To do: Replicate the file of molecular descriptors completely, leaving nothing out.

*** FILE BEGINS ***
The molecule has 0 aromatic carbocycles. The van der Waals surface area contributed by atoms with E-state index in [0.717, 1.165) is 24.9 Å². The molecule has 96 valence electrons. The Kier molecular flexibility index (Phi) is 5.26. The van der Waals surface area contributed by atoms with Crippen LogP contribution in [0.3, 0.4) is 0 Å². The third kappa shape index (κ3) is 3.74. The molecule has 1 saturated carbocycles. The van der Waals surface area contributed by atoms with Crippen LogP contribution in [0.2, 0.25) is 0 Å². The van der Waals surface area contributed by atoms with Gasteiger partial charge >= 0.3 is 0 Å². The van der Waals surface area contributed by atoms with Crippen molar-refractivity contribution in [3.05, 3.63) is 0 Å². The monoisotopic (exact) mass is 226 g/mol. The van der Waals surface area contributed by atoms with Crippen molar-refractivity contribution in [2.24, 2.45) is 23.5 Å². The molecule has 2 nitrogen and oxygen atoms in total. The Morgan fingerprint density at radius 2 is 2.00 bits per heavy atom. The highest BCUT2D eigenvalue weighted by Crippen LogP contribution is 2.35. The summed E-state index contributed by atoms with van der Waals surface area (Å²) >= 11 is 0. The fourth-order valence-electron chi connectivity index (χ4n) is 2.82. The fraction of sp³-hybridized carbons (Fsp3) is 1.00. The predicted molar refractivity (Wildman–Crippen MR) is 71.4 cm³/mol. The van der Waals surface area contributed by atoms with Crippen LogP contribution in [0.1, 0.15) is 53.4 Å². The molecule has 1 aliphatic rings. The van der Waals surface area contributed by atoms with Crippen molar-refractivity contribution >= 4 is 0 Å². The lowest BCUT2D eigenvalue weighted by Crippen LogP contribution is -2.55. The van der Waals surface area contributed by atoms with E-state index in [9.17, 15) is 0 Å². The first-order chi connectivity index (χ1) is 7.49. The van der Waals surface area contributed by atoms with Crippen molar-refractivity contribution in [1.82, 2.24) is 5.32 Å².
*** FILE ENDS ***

The molecule has 0 aromatic carbocycles. The van der Waals surface area contributed by atoms with E-state index in [0.717, 1.165) is 24.9 Å². The molecule has 96 valence electrons. The Kier molecular flexibility index (Phi) is 5.26. The van der Waals surface area contributed by atoms with Crippen LogP contribution in [0.3, 0.4) is 0 Å². The third kappa shape index (κ3) is 3.74. The molecule has 1 saturated carbocycles. The van der Waals surface area contributed by atoms with Crippen LogP contribution in [0.2, 0.25) is 0 Å². The van der Waals surface area contributed by atoms with Gasteiger partial charge >= 0.3 is 0 Å². The van der Waals surface area contributed by atoms with Crippen molar-refractivity contribution in [3.05, 3.63) is 0 Å². The monoisotopic (exact) mass is 226 g/mol. The van der Waals surface area contributed by atoms with Crippen molar-refractivity contribution in [2.24, 2.45) is 23.5 Å². The molecule has 2 nitrogen and oxygen atoms in total. The Morgan fingerprint density at radius 2 is 2.00 bits per heavy atom. The highest BCUT2D eigenvalue weighted by Crippen LogP contribution is 2.35. The summed E-state index contributed by atoms with van der Waals surface area (Å²) >= 11 is 0. The fourth-order valence-electron chi connectivity index (χ4n) is 2.82. The fraction of sp³-hybridized carbons (Fsp3) is 1.00. The predicted molar refractivity (Wildman–Crippen MR) is 71.4 cm³/mol. The van der Waals surface area contributed by atoms with Crippen LogP contribution in [0.1, 0.15) is 53.4 Å². The molecule has 1 aliphatic rings. The van der Waals surface area contributed by atoms with Crippen molar-refractivity contribution >= 4 is 0 Å². The lowest BCUT2D eigenvalue weighted by Crippen LogP contribution is -2.55. The van der Waals surface area contributed by atoms with E-state index in [9.17, 15) is 0 Å². The first-order chi connectivity index (χ1) is 7.49. The van der Waals surface area contributed by atoms with Crippen molar-refractivity contribution in [1.82, 2.24) is 5.32 Å².